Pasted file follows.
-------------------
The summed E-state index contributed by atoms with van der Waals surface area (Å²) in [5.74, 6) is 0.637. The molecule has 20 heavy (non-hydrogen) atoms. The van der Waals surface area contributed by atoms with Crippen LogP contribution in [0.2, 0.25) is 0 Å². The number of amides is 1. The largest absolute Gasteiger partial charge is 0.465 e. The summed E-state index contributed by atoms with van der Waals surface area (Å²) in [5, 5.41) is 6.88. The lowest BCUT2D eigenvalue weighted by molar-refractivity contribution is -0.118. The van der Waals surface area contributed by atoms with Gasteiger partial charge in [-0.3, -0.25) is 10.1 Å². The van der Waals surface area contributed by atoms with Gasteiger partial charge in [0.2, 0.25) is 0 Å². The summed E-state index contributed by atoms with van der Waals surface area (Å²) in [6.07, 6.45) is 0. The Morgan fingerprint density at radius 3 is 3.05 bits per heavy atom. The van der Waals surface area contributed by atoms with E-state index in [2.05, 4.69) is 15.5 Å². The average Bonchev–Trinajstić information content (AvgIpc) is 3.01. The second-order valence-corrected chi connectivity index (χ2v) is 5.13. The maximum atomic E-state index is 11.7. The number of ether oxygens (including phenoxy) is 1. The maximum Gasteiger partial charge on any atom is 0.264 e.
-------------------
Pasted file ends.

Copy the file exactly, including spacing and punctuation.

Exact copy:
The summed E-state index contributed by atoms with van der Waals surface area (Å²) in [5.74, 6) is 0.637. The molecule has 20 heavy (non-hydrogen) atoms. The van der Waals surface area contributed by atoms with Crippen LogP contribution in [0.2, 0.25) is 0 Å². The number of amides is 1. The largest absolute Gasteiger partial charge is 0.465 e. The summed E-state index contributed by atoms with van der Waals surface area (Å²) in [5, 5.41) is 6.88. The lowest BCUT2D eigenvalue weighted by molar-refractivity contribution is -0.118. The van der Waals surface area contributed by atoms with Gasteiger partial charge in [-0.3, -0.25) is 10.1 Å². The van der Waals surface area contributed by atoms with Gasteiger partial charge in [0.2, 0.25) is 0 Å². The summed E-state index contributed by atoms with van der Waals surface area (Å²) in [6.07, 6.45) is 0. The Morgan fingerprint density at radius 3 is 3.05 bits per heavy atom. The van der Waals surface area contributed by atoms with E-state index in [2.05, 4.69) is 15.5 Å². The average Bonchev–Trinajstić information content (AvgIpc) is 3.01. The second-order valence-corrected chi connectivity index (χ2v) is 5.13. The maximum atomic E-state index is 11.7. The number of ether oxygens (including phenoxy) is 1. The maximum Gasteiger partial charge on any atom is 0.264 e.